This City Has a Revolutionary Approach to Dealing With Drugs — And It's Working


The town of Gloucester, Massachusetts, has a crisis on its hands. 

According to, four people have died of drug overdoses in the small town this year, in a state that has seen an unprecedented surge in opioid-related deaths in the past couple of years.

On Saturday, the town convened a forum to discuss the dangerous uptick in opiate abuse and what could be done about it. After the meeting, reports that the Gloucester Police Department made an unexpected announcement: It was going to help the town's drug addicts instead of waging war on them.

Mic/Gloucester Police Department via MassLive

"Any addict who walks into the police station with the remainder of their drug equipment (needles, etc.) or drugs and asks for help will not be charged," Gloucester Police Chief Leonard Campanello wrote in a Facebook post that went viral. "Instead, we will walk them through the system toward detox and recovery. We will assign them an 'angel' who will be their guide through the process. Not in hours or days, but on the spot." 

Campanello also announced that naloxone, a rescue drug for counteracting opioid overdose, would be made available in local pharmacies without a prescription and that the police department would shoulder the cost of the drug for people without insurance.

The police chief plans to travel to Washington, D.C., to meet with the state's U.S. senators and representatives and discuss Gloucester's intention of making "revolutionary changes" in the way they treat addiction.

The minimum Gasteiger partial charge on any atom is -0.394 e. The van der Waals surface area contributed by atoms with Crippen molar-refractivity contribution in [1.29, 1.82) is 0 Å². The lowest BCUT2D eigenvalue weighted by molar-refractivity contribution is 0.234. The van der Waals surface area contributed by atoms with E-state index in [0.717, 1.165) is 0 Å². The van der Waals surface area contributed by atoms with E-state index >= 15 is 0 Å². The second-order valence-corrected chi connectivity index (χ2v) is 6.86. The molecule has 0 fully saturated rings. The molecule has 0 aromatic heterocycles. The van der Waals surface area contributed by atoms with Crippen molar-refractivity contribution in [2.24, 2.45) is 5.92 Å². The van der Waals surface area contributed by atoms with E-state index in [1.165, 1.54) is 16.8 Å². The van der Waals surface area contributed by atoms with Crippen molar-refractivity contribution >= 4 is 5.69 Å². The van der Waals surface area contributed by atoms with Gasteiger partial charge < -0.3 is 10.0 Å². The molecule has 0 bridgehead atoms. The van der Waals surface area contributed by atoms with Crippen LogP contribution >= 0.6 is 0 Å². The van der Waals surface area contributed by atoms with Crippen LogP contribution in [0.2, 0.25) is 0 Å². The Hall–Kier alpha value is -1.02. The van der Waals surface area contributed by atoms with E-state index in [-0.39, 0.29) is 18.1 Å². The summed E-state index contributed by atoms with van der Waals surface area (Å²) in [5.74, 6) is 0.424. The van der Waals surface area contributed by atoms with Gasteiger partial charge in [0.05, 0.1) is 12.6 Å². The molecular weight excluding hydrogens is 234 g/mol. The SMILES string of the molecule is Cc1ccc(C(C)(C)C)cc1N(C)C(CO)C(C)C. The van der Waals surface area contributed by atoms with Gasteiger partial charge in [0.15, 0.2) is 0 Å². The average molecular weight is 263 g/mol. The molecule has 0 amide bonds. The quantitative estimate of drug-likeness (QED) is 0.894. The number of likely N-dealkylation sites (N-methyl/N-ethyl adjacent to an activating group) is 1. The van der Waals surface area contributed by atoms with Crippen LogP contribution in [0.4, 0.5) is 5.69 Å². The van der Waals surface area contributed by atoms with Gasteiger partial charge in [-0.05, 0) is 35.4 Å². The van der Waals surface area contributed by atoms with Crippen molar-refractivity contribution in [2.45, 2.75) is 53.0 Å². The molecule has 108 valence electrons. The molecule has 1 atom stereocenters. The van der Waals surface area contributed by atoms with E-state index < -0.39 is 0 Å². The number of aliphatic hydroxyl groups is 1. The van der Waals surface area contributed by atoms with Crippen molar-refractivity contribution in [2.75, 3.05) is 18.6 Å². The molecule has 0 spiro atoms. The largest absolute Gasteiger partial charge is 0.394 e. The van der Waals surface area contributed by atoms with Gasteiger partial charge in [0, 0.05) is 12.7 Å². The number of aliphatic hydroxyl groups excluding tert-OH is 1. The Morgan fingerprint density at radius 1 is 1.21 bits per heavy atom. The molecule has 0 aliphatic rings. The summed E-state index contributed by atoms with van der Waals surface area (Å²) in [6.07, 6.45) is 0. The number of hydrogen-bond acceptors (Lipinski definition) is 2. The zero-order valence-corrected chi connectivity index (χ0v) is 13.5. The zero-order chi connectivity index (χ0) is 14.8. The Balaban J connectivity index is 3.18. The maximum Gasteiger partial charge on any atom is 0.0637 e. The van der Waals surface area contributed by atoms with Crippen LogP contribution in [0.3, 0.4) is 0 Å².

Gloucester's police department is set to work with Lahey Health Behavioral Services, which will help frequent emergency room visitors deal with the underlying causes of their addictions with hands-on treatment, "from food to transportation, detox to housing," according to

"I have arrested or charged many addicts and dealers. I've never arrested a tobacco addict, nor have I ever seen one turned down for help when they develop lung cancer, whether or not they have insurance," writes Campanello. "The reasons for the difference in care between a tobacco addict and an opiate addict is stigma and money."

An emerging trend: The notion that hard drug addiction should be treated as a disease rather than a moral failing is gaining traction in across the country.

Earlier this year, Kentucky passed legislation to deal with its heroin epidemic, making penalties for dealers stricter, but relaxing laws for people suffering from addiction. Mic reported on the law in March:

The law allows local health departments to create needle exchanges, which means that heroin users can swap used needles and syringes for clean ones for free, minimizing the risk of transmitting infectious diseases. Users who overdose won't be charged with a crime, but will be recommended to treatment services. The law also expands access to naloxone, a rescue drug for counteracting heroin overdose, by taking steps to allow pharmacists to provide the drug to addicts, their family members and friends, without a prescription. A "Good Samaritan" clause promises  amnesty to people who call emergency responders about an overdose.   

The Kentucky law was inspired in part by the success of one Ohio town's decision to open up a clean needle exchange which public health officials have credited with decreasing disease transmission and facilitating the guidance of addicts to treatment services.

Seattle has also seen promising results for its innovative program that gives police officers the option to divert someone suspected of a low-level drug-related crime to harm reduction-oriented management instead of the typical route of prosecution. A study from the University of Washington found that people who were directed to the welfare-focused program were up to 58% less likely to be arrested for new crimes since their first arrest than non-diverted suspects.

These are all hopeful developments. A society that understands that addiction is best understood as a disease instead of a crime is a healthier one.